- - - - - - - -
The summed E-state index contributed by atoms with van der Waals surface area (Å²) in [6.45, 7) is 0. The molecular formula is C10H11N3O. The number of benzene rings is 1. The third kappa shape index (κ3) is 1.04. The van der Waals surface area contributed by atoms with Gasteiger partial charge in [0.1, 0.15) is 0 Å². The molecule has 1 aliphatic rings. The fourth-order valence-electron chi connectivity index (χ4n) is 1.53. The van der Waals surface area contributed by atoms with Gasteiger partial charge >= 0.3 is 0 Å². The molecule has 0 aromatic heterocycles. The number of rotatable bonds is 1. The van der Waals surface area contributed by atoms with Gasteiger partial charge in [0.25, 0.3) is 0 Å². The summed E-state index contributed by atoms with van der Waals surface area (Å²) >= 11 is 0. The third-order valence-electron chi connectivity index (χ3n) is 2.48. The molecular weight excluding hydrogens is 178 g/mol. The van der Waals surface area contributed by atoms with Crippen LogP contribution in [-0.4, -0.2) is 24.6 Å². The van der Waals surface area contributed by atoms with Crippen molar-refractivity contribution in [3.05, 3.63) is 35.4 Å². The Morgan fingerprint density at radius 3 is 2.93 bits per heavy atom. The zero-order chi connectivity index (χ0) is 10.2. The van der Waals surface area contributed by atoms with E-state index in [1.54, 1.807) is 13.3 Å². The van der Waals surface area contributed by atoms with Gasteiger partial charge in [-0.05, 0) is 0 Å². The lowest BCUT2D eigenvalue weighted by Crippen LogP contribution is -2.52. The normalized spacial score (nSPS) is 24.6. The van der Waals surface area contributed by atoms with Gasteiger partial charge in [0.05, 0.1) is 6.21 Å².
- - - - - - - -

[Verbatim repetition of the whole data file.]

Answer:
The summed E-state index contributed by atoms with van der Waals surface area (Å²) in [6.45, 7) is 0. The molecular formula is C10H11N3O. The number of benzene rings is 1. The third kappa shape index (κ3) is 1.04. The van der Waals surface area contributed by atoms with Gasteiger partial charge in [0.1, 0.15) is 0 Å². The molecule has 1 aliphatic rings. The fourth-order valence-electron chi connectivity index (χ4n) is 1.53. The van der Waals surface area contributed by atoms with Gasteiger partial charge >= 0.3 is 0 Å². The molecule has 0 aromatic heterocycles. The number of rotatable bonds is 1. The van der Waals surface area contributed by atoms with Gasteiger partial charge in [0.25, 0.3) is 0 Å². The summed E-state index contributed by atoms with van der Waals surface area (Å²) >= 11 is 0. The third-order valence-electron chi connectivity index (χ3n) is 2.48. The molecular weight excluding hydrogens is 178 g/mol. The van der Waals surface area contributed by atoms with Crippen LogP contribution in [-0.4, -0.2) is 24.6 Å². The van der Waals surface area contributed by atoms with Crippen molar-refractivity contribution in [3.05, 3.63) is 35.4 Å². The Morgan fingerprint density at radius 3 is 2.93 bits per heavy atom. The zero-order chi connectivity index (χ0) is 10.2. The van der Waals surface area contributed by atoms with E-state index in [1.54, 1.807) is 13.3 Å². The van der Waals surface area contributed by atoms with Gasteiger partial charge in [-0.05, 0) is 0 Å². The lowest BCUT2D eigenvalue weighted by Crippen LogP contribution is -2.52. The normalized spacial score (nSPS) is 24.6. The van der Waals surface area contributed by atoms with Gasteiger partial charge in [0.05, 0.1) is 6.21 Å².